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The New Hazlett Theater was ground zero on Tuesday, Feb. 23, for a presentation on the future of green building.
The packed auditorium, filled with architectural students and professionals, listened intently to a panel of experts discuss new views and research in the fields of sustainable building, energy conservation, economic incentives and foreign environmental initiatives.
Anne Swager, executive director of Pittsburgh’s chapter of the American Institute of Architects, moderated the panel discussion.
Swager focused the event, “Beyond LEED: The Future of Green Buildings,” by critiquing the Leadership in Energy and Environmental Design rating system.
It takes 35 years of lower energy consumption to make up for the energy used to build a new building, but retrofitting an older building to LEED certification only accounts for three points on the rating scale, said Swager, referring to the 100 point scale used to determine LEED status.
The three panel speakers each represented a different geographic level of the green movement.
Rugby Realty’s Vice President of Development Francisco Escalante represented the local Pittsburgh level. Escalante’s firm manages over 2.5 million square feet of commercial real estate in downtown Pittsburgh, and he brought a private sector view to the discussion of the green movement.
“I can think of three reasons why a developer would go to LEED. One is by force or pressure [from government codes], two is because of their personal philosophy and three is because it’s economically viable,” Escalante said.
People will find a way to get around reason one, reason two will only be a factor for a narrow band of people, Escalante added, but the third reason gives developers the incentive to go the extra mile.
Maureen Guttman, who runs the Pennsylvania Governor’s Green Government Council and brought a state-wide perspective to the panel, said that much of the funding that has aided developers in building LEED-certified buildings has come from the local level.
“The financial incentives are mostly done on the local level, not much is from the state level,” Guttman said. She said that the state’s role was primarily to effect better codes to push builders in a greener direction.
“I look at code enforcement as one of the most important green jobs out there,” Guttman said.
Charles Ries, a former diplomat and now a senior fellow at the RAND Corporation on international energy issues, spoke mostly about building better economic incentives into the future of green building.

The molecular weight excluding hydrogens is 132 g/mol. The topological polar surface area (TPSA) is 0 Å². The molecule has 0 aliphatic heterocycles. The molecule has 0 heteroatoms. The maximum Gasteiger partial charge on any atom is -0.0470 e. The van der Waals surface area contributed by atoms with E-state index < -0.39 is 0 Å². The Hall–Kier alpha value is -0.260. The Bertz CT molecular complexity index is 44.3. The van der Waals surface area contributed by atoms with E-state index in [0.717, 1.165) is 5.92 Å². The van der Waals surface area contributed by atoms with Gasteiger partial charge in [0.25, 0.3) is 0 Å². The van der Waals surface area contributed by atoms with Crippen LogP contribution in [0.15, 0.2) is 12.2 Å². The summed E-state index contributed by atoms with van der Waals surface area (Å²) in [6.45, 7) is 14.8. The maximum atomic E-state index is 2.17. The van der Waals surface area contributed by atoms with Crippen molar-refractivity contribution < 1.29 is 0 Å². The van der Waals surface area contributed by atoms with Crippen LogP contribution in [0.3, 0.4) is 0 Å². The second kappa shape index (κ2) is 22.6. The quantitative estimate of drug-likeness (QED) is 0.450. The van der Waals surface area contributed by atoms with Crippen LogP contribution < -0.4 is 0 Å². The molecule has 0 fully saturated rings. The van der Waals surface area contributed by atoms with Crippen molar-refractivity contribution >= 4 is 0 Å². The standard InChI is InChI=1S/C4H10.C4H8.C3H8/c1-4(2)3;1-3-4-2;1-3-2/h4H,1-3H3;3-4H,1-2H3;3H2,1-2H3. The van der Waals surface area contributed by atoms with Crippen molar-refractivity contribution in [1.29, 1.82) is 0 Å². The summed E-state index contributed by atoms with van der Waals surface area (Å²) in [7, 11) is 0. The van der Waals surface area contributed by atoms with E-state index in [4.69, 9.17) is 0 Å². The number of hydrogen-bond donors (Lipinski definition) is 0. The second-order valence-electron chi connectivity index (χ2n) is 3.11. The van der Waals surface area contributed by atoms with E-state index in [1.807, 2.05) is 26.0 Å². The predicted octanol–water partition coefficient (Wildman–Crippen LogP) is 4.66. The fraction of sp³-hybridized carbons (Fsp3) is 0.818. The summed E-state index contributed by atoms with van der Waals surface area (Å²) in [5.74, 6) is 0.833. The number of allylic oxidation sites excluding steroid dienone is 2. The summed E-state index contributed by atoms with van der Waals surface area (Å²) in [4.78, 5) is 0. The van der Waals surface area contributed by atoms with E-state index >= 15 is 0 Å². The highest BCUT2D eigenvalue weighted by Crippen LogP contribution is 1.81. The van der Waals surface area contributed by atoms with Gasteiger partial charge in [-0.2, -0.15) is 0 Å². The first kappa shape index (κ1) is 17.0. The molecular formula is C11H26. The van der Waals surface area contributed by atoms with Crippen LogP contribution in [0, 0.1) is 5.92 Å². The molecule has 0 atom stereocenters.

“We must incentivize green building so [the average person] can recognize the value of it,” Ries said. He suggested that a simple start would be to place a sign in every new building regarding the structure’s energy efficiency.
Escalente noted that the real estate world is already starting to see the value creation of green building.
“Tenants are starting to see the value of this. Tenants call and ask about our buildings’ [energy efficiency]. 10 years ago, that wasn’t the case,” he said.
Ries said one difference he’s seen in studying other country’s green building movements is how different codes account for energy efficiency.
“Britain judges not energy usage but carbon output,” Ries said. This spurred a discussion on not only building green but ensuring that the energy used comes from cleaner forms of electricity than coal.
Ries also compared the fact that U.S. developers favor shorter payback terms for investing in a building’s energy efficiencies. “In northern Europe, they make investments in 10 year paybacks — more long-term,” he said.
The entire panel agreed when Guttman proposed that “the biggest thing that makes buildings green is [energy conscious] tenants.”
The panel discussion was a cityLIVE! event, a joint venture of the Heinz Family Foundation, the New Hazlett Theater and No Wall Productions. The next cityLIVE! event at the New Hazlett Theater is the Soapbox Rant on March 16. This is an open forum that allots 90 seconds to anyone with a pet peeve or rant who wants to share it with those in attendance.